If you’ve been here, no explanation is necessary. If you haven’t, no explanation is possible. This is the most beautiful library in the world.

Lobby, Omni Shoreham Hotel

wassho-omni-shoreham-hotel-lobby-1

There are grander, more luxurious hotels in DC, and more historic ones as well. Yet this one, which opened in 1930 and features an interesting mix of American Art Deco and Mediterranean Renaissance styles, has a lobby which has always appealed to me.  Perhaps because despite its vast spaces and broad arches, there is something human in scale about the place, which makes it feel very comfortable and civilized.  The cluster of seating areas in the lobby, the finishes, the bright but cheerful lighting, all make this a wonderful place to sit and people watch.

Obviously there are many other great spaces in the Capital and I have not attempted to name them all. What are some of your favorites? Share them with me and your fellow readers in the comments!

Three Quick Reminders

1. Today is the Solemnity of St. Joseph, Spouse of the Blessed Virgin Mary and Foster-Father of Jesus. Because it’s a Solemnity, if this was a Friday, my fellow Catholics would be allowed to eat meat. Moreover, if you gave up something for Lent, such as candy, then you’re allowed to have it today, because Solemnities – like Sundays – are not considered to be part of Lent. (We get another one next Wednesday, the Solemnity of the Annunciation.) Of course, most people are probably going to stick to their “give-ups” but there you are.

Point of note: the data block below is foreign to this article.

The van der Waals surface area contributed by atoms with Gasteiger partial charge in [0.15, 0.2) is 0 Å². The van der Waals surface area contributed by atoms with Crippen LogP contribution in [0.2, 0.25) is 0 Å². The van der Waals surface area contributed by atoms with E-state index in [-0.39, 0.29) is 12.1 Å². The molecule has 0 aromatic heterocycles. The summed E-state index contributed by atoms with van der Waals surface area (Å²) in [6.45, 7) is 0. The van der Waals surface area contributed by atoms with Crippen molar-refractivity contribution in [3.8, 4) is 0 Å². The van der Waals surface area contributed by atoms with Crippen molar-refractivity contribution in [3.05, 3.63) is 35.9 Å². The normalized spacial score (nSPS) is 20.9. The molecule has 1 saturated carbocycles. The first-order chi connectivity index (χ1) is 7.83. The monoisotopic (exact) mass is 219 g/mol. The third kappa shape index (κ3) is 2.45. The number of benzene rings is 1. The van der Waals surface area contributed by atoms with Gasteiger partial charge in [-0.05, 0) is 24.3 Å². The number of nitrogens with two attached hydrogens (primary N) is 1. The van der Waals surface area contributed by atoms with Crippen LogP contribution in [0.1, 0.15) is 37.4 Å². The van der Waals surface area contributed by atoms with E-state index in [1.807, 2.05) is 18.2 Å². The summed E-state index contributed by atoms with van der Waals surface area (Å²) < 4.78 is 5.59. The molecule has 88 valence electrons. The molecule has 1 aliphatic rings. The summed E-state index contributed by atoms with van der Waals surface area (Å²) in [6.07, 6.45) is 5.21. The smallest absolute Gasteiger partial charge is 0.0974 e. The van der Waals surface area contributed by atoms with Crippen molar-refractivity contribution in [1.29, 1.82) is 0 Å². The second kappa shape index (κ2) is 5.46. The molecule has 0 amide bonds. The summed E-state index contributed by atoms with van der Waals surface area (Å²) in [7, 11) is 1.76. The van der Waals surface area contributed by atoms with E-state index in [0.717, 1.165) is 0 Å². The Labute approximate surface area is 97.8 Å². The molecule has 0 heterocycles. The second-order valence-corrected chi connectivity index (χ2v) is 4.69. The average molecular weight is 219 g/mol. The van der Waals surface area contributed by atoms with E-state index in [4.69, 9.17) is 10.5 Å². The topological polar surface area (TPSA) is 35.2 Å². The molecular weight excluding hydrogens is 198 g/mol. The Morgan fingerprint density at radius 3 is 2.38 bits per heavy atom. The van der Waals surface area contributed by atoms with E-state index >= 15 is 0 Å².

If I was in Barcelona, today would be a day for eating “canelons de festa” or “feast day cannelloni”.  However, since Catalan-style cannelloni has not really made it big over here yet, and I don’t have the inclination to make canelons myself, I’ll have to come up with something else. Knowing that it’s more likely for the majority of my readers to understand Spanish rather than Catalan, here’s a video in Spanish giving you a quick overview of how to make this superb pasta dish.

2. Today is also your chance to pop along to the Catholic Information Center, should you happen to find yourself in the Nation’s Capital, and hear Randy Boyagoda discussing his new book, “Richard John Neuhaus – A Life in the Public Square”, about the great conservative thinker, writer, and founder of “First Things”. The CIC is located on K Street between 15th and 16th, close to the White House as well as McPherson and Farragut Squares, so very easy to get to. Hope to see many of my DC readers there as, Catholic or not, Father Neuhaus was a hugely important influence on the public life of this country – among those who read and think about things, anyway – for many years.

3. As you make your weekend plans, don’t forget that Saturday night Passiontide with the Dominican Friars will take place at St. Dominic’s Church, located close to the L’Enfant Plaza Metro. I assure you that the magnificence of said church more than makes up for the horror that is starchitect I.M. Pei’s senseless destruction of the neighborhood around it. The evening should be absolutely beautiful, as will the Spring weather – mostly sunny and 63 degrees for the high on Saturday – so no excuses for sitting at home.

Canelons